Miley Cyrus finds home in herself with ‘Plastic Hearts’

Plastic Hearts, RCA Records

Foam fingers, bleached hair, cowboy boots, and psychedelics. Transcendent Disney star Miley Cyrus has become perhaps the most commercially experimental millennial artist to graduate from the Disney Channel.

Since her days on Hannah Montana, Cyrus has had a good girl gone bad moment in her third album Can’t Be Tamed, taken it one step further in the instantly viral and often superb Bangerz, and stripped herself back down in an effort to mature with the misdirected Younger Now. The streamline throughout her discography up to this point is its innate consideration of reputation and public perception.

In reaction to her Disney days, Cyrus contradicted her image by releasing Can’t Be Tamed and Bangerz. In contrast, Younger Now revealed a Miley Cyrus once again pivoting away from what the public expected. The back-to-roots project was stripped bare, unfortunately erasing much of the singer’s edge in the process.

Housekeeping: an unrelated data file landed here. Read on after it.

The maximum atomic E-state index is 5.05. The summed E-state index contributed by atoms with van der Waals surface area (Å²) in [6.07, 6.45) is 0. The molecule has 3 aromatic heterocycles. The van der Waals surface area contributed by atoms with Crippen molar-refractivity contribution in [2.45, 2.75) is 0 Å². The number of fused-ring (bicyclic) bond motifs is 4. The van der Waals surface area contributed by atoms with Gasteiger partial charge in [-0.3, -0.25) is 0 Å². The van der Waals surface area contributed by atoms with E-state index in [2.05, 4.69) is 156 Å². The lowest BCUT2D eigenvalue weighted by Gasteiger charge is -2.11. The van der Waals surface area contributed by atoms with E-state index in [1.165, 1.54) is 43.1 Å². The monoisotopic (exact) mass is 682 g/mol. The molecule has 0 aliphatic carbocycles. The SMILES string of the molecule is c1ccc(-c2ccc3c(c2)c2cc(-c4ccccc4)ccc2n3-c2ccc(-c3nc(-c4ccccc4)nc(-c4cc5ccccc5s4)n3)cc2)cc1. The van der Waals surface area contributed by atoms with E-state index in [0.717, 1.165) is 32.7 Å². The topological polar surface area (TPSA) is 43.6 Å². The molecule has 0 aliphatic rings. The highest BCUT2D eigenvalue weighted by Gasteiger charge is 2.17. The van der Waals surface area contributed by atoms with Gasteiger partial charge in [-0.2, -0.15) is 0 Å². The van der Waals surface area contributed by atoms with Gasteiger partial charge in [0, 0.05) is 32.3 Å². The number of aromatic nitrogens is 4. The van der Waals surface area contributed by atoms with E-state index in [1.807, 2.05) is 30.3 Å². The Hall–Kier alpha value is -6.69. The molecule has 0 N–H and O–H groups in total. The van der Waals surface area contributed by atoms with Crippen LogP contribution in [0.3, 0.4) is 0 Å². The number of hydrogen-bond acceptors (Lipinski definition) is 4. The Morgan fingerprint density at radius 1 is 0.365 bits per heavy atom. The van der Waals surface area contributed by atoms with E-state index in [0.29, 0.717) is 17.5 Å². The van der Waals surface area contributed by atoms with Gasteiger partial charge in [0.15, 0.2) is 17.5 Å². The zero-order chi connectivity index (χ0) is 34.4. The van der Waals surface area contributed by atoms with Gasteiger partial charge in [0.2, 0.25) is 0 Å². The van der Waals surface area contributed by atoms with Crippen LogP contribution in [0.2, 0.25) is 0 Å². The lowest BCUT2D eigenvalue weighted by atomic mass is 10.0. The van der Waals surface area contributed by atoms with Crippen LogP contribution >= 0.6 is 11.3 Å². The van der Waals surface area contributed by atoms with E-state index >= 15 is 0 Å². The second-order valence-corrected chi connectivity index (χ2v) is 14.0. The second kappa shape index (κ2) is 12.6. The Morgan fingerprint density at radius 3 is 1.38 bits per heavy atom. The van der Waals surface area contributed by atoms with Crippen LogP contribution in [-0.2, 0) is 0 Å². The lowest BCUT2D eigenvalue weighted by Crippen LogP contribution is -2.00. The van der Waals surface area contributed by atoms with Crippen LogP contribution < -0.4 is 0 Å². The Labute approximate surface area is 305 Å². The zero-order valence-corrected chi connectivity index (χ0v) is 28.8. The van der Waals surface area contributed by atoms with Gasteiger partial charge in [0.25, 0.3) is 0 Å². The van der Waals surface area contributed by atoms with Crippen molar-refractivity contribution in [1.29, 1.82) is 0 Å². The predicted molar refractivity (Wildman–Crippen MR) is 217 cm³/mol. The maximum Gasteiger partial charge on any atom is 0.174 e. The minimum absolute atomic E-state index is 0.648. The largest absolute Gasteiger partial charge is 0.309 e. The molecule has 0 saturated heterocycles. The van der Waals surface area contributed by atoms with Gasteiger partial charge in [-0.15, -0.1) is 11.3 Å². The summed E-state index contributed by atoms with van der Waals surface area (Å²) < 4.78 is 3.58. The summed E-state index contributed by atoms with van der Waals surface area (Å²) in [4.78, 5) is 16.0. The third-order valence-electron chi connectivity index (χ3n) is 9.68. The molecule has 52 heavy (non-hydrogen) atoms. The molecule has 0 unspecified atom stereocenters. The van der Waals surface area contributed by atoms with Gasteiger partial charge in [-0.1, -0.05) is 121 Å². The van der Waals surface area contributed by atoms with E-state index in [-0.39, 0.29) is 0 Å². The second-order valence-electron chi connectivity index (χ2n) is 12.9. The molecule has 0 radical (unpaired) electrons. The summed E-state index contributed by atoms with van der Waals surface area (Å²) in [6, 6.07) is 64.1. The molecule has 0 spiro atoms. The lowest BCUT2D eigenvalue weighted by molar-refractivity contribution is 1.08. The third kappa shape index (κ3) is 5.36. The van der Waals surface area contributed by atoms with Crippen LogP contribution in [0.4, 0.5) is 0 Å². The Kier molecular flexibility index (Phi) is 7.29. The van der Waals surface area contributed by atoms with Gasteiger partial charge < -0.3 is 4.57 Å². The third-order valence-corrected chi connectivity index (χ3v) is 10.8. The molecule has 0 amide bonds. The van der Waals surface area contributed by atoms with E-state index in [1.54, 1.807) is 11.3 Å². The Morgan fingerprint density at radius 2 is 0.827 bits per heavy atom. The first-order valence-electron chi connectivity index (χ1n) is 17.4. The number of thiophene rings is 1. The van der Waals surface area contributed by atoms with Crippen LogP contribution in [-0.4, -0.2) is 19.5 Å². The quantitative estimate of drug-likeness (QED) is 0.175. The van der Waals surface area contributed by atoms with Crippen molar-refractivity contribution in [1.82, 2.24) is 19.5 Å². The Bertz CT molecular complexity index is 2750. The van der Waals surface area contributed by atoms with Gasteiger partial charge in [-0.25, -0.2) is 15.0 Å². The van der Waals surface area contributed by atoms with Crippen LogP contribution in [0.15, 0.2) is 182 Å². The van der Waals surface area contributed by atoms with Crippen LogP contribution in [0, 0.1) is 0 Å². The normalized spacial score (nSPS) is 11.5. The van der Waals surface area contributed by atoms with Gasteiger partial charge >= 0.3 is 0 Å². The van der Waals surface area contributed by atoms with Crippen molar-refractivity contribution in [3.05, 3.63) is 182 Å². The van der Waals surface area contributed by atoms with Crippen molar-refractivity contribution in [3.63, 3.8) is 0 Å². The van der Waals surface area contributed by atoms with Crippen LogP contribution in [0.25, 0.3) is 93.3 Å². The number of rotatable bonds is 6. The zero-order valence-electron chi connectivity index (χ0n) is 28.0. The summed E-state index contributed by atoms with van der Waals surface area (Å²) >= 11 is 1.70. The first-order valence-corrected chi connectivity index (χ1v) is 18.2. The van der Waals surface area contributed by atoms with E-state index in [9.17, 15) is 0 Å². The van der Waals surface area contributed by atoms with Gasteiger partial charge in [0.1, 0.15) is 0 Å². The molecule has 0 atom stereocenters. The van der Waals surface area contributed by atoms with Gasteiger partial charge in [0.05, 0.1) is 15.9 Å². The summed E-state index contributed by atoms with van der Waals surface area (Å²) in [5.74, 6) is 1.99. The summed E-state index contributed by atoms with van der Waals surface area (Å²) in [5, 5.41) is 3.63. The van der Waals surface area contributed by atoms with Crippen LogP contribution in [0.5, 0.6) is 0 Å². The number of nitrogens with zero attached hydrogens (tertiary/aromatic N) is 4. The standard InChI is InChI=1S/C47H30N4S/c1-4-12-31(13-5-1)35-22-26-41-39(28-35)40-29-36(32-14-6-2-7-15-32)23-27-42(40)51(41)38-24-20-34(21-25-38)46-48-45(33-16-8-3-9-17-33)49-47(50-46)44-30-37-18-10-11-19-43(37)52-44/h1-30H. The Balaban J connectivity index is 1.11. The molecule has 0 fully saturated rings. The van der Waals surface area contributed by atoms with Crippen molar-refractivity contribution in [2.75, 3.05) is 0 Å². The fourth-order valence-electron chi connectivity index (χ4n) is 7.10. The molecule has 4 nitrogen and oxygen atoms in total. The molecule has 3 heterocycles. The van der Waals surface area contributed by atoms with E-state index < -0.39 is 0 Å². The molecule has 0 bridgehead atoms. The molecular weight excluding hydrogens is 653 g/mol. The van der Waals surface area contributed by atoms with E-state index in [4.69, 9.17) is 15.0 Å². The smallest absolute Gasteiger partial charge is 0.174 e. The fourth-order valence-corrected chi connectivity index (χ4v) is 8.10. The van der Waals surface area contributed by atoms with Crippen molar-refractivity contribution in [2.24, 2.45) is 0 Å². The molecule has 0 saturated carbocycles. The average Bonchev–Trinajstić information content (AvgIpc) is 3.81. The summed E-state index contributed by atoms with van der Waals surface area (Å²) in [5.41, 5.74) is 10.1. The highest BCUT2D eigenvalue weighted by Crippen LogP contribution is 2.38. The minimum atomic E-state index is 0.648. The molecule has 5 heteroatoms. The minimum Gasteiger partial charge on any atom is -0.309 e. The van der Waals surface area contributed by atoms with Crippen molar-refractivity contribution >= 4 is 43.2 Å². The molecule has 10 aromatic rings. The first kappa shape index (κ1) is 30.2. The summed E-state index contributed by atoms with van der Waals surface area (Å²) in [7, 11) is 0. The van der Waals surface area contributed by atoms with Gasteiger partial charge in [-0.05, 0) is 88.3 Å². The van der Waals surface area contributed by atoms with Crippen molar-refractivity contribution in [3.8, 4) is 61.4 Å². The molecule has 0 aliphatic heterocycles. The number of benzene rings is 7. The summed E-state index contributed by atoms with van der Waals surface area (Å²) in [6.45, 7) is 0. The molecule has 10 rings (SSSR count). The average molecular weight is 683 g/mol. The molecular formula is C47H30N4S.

With her seventh studio album, Plastic Hearts, the developing singer/songwriter finally lets go of that image in what will likely come to be known as the quintessential Miley Cyrus album; it’s an equation of her inspirations, her past sounds, and her growing control over her sonic style. It has pop, it has rock, it has alt. It’s a dazzling, often restrained showcase of an artist who continues to evolve, ripping apart the plastic to reveal a more authentic version of herself.

The album opens with the scathing “WTF Do I Know,” decidedly leaving off a question mark in the title. More of a statement than a longing for answers, the track immediately sets the tone. Cyrus has evolved on the introduction. She’s shed the scars of her relationships, turning her attention inward to her own growth. This unapologetic attitude is undeniably empowered and Cyrus has never sounded more confident. The sonic references to “Start All Over” from her Hannah Montana days is just an added treat to this kiss off.